Crooked Little Vein
William Morrow ($21.95)
by Spencer Dew
Crooked Little Vein, Warren Ellis’s dark reworking of America, mixes absurd fantasies with real horrors, though his imagery falls short of the nightmarish. Sure, ostrich fetishists are mentioned, and there’s a film screening for enthusiasts of Godzilla bukkake; we hear on the news that a blind man has raped his guide dog, and our heroes sleep (and screw) in a Vegas hotel shaped like Jesus in an Uncle Sam costume. But Ellis takes a sloppy approach to his subject, confusing categories in his catalogue of perversions. A Texas steakhouse that serves raw beef, the filthy rich junky who shoots not only heroin but also a weekly anti-cancer treatment of diluted fecal matter from genetically modified green monkeys, the overbearing mother who gagged her son’s girlfriend to death with the preserved placenta from his birth: these are signs of the time as sure as Ellis’s continous references to box cutters on airplanes or those conceptual artists (who the main character despises) that work with severed sheep or sharks in tanks.
No wonder Ellis’s bum-luck private dick is so conservative: media-savvy serial killers and transsexuals injecting themselves with silicone are presented as equal measures of the apocalyptic now. “The current government is prosecuting a war in the Middle East that uses torture in the pursuit of securing oil interests,” we’re told at some point by a pansexual hottie whose dalliance with the detective reads embarrassingly like juvenile prurience. Our hero isn’t that political, of course, though he views the war as a quagmire in which American soldiers are confused and uncommitted. Less abstract and far away are scenes like the one where our hero, his scrotum swollen preposterously from a saline injection, seeks succor in his car radio, finding a non-corporate, underground, community station playing live local music full of clatter and twang. As he listens, however, government agents, in cahoots with Clear Channel, raid the studio, arresting the young DJs. “Pirate radio operations have been reclassified as Broadcast Terrorism,” they scream. “You’re going to be wearing dogs in your asses at Abu Ghraib for the next five years, you dirty bastards!”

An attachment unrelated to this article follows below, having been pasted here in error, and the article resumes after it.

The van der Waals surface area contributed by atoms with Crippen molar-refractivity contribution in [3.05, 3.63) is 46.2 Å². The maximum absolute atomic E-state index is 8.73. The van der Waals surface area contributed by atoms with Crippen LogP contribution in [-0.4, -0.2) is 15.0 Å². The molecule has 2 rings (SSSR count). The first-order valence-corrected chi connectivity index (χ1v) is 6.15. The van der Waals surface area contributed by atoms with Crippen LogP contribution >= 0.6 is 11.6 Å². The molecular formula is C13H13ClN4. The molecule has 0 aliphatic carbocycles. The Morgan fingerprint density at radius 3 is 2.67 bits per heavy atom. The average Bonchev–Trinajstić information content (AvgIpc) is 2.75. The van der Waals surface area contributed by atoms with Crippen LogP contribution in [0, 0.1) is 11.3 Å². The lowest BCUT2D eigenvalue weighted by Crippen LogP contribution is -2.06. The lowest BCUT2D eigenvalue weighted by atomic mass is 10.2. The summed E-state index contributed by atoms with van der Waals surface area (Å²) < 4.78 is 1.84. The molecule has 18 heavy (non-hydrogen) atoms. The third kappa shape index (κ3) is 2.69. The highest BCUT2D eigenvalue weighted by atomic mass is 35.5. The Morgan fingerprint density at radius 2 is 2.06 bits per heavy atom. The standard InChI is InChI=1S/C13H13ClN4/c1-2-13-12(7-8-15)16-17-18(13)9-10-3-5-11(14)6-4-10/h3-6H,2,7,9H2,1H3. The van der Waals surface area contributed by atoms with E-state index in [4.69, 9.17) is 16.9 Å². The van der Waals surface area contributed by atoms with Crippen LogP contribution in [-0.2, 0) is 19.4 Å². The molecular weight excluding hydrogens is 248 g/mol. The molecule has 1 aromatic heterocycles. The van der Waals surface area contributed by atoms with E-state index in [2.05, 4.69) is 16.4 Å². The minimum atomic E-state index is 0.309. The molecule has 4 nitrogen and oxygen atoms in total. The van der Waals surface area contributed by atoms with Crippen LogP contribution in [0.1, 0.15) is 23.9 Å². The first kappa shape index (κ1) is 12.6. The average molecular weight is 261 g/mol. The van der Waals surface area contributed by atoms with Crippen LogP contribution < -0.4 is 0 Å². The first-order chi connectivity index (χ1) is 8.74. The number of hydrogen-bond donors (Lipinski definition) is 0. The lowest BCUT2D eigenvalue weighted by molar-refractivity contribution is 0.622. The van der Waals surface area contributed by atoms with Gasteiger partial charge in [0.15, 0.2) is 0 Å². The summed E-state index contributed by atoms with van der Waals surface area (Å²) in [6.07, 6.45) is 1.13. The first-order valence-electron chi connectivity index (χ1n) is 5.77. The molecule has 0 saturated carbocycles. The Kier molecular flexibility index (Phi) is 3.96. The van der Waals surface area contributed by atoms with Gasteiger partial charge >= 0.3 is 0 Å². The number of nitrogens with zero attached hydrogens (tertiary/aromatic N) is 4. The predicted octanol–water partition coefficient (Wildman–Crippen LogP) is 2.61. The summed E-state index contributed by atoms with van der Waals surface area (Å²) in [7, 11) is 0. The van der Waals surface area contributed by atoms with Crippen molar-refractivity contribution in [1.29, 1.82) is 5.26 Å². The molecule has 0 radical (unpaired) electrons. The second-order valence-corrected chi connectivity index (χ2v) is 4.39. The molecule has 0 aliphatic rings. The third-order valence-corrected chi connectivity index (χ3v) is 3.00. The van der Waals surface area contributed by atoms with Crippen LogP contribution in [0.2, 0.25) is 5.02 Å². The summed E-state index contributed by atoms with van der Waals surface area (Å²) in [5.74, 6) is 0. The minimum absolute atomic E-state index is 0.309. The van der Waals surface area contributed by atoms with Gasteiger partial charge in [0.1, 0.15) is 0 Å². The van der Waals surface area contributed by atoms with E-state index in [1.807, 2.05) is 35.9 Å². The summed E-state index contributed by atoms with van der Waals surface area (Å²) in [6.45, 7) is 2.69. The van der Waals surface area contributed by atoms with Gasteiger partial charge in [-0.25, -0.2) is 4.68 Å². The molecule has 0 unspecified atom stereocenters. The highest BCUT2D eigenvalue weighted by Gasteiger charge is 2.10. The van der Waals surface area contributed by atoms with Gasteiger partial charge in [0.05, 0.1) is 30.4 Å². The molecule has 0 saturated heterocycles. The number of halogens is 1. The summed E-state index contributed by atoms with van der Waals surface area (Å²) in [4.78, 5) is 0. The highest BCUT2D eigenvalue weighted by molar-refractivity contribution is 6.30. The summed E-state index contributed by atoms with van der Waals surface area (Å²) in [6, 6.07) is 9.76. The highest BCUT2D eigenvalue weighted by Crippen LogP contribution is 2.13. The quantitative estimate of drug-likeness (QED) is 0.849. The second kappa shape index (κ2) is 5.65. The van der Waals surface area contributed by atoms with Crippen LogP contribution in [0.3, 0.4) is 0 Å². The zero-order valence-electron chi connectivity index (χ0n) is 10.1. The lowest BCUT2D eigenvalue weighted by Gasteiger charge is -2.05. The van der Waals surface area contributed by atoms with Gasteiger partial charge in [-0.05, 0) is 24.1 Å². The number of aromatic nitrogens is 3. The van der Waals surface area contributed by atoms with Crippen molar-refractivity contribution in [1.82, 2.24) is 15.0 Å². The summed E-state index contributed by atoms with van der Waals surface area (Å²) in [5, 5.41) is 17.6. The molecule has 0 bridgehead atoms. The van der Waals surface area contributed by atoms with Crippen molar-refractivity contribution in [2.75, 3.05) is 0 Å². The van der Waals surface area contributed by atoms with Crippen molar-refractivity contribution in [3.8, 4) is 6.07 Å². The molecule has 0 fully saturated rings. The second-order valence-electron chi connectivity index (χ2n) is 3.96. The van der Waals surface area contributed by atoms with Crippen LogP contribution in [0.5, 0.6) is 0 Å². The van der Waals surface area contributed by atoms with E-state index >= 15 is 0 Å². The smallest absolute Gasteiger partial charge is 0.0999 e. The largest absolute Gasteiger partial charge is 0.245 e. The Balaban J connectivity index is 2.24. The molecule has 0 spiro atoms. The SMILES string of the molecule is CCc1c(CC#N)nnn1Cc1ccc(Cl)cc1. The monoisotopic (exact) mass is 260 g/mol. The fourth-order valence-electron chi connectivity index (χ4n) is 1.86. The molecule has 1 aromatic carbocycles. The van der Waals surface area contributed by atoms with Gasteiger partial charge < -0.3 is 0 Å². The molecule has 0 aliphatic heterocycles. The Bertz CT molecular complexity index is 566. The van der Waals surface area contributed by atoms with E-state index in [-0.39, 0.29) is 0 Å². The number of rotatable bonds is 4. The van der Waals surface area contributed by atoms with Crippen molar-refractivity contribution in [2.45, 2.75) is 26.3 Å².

The icons of our zeitgeist are indeed ugly: the same shellacked grin and vigorous thumbs-up offered by our President, strapped into a ludicrous flight suit and plopped on an aircraft carrier off the coast of California, is aped by Lynndie England and her colleagues, beaming over the shit-stained human pyramids of quivering prisoners they’ve spent their nights arranging. Terror leads to lawlessness leads to torture: the age has made buzzwords of terms like waterboarding and wiretap. Unfortunately, by placing such reality on equal footing with his own cartoonish creations, Ellis diminishes rather than satirizes. What Swift or Burroughs or even Hunter S. Thompson would have amplified, Ellis actually coats over—numbing us, through his fanciful barrage of nonsense, to what’s really going on in our world.
A repeating theme in the book is the idea of fiction placating the public, even being used by the government as a blind: “CIA’s been running Aaron Sorkin for years,” we’re told by an administration official. “He leaks this stuff out under cover of fiction to test the waters.” It seems, however, that Ellis has either not considered how his own fiction fits in with the reality it references, or he simply doesn’t care. Since the author has penned several noteworthy comics and graphic novels—including the widely acclaimed Transmetropolitan and Fell and the tremendously inventive Global Frequency—one can’t read Crooked Little Vein without wondering how the same conceit would have played out in that collaborative format, where the lack of description and flip-book pace would be colored and punctuated by the visual art. As it is, this dialogue-heavy journey isn’t quite worth the trip.
Rain Taxi Online Edition, Fall 2007 | © Rain Taxi, Inc. 2007